The ‘Cat Handshake’: How To Introduce Yourself To A New Cat

Obedient domestic cat giving paw

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Have you ever wondered why people who don’t like cats are often the first people cats will seek out in a room?

It’s not just because many cats like to be independent and unpredictable. In fact, the way that these people interact with cats can provide some pretty strong clues about the best way to introduce yourself to a cat.

What’s the best way to do a “cat handshake” and make a great feline first impression? Here are some tips for introducing yourself to a cat properly.

Don’t Pet A Cat Without An Invitation



One thing people who don’t like cats do is not pet the cat immediately.

Cats will shy away from strangers who are overly outgoing. People who stay away from kitties and don’t try to pet them end up actually helping them by giving them more time to adjust to the human presence.

The lesson is this: Let a new cat approach you first. Don’t pet them until they approach you and give you an invitation.

Pet A New Cat Carefully And Slowly

 

People who don’t like cats also tend to be slower in their movements. Don’t squeal over a new cat and try to pet too fast or rough when they approach you.

Instead, just offer your hand to them, knuckles first. Give them a chance to sniff your hand and get used to your scent.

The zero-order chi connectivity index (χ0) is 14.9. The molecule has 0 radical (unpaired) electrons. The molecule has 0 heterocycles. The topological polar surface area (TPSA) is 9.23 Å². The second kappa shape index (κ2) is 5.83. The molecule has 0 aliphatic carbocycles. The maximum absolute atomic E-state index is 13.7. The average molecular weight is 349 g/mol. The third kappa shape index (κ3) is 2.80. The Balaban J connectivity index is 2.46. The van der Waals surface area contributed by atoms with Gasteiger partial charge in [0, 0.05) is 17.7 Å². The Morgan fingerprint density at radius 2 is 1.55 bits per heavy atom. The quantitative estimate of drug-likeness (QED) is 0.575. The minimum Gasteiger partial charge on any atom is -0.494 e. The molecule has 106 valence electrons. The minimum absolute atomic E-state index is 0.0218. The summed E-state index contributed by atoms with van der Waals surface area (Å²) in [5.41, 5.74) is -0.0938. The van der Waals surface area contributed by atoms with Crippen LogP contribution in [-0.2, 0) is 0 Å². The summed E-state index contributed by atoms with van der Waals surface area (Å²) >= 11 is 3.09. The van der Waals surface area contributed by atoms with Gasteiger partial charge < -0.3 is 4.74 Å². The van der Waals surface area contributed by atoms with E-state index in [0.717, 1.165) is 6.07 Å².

Then they may push your hand with their head. Pet softly and not for too long at first. With a new cat, it’s all about playing hard to get.

Avert Your Eyes And Then Do A Slow Blink

A ginger cat lays on the bed and sleeps with closed eyes and pulling out the front paws. Shallow focus and grey blurred background.

(Picture Credit: Mark_KA/Getty Images)

People who don’t like cats tend to also avert their eyes or look at cats for just a moment at a time. For some reason, cats like this from new people!

So don’t stare right into kitty’s eyes for a long period of time. When you do have their attention, do a slow blink. This means that you close your eyes slowly, hold them closed for a minute, and then open them slowly while looking at the cat.

In cat language, this means “I trust you.”

Watch Out For These Signs

Some cats are just too shy or too feral to bond with you the first time you meet them.

If a new cat is hissing, twitching their tail, hissing, or just running away from you, don’t try to pet them.

If you extend your hand and they run away like they’re scared, then don’t reach out to them again until they approach you and get even closer to you. Shy cats need to feel like they’re in charge of the interactions.

Introductory Play

playing kitten

(Picture Credit: lacaosa/Getty Images)

If you want to draw a new cat out of their shell, sometimes a good toy is the way to do it. Play time that involves stalking or swatting is best.

A wand toy that has a feather at the end can be really tough for a cat to resist. A cat laser pointer toy that shines a red dot might also get them to play a little.

Remember, when interacting with a new cat, the key is to proceed slowly and even be aloof for awhile until the cat approaches you. If the cat belongs to a friend, ask if the cat is shy or likes to be petted. Then let the cat make the first move.

If you follow these tips, you may have a new friend before you know it!

Have you ever introduced yourself to a new cat? Got any tips for beginners? Let us know in the comments below!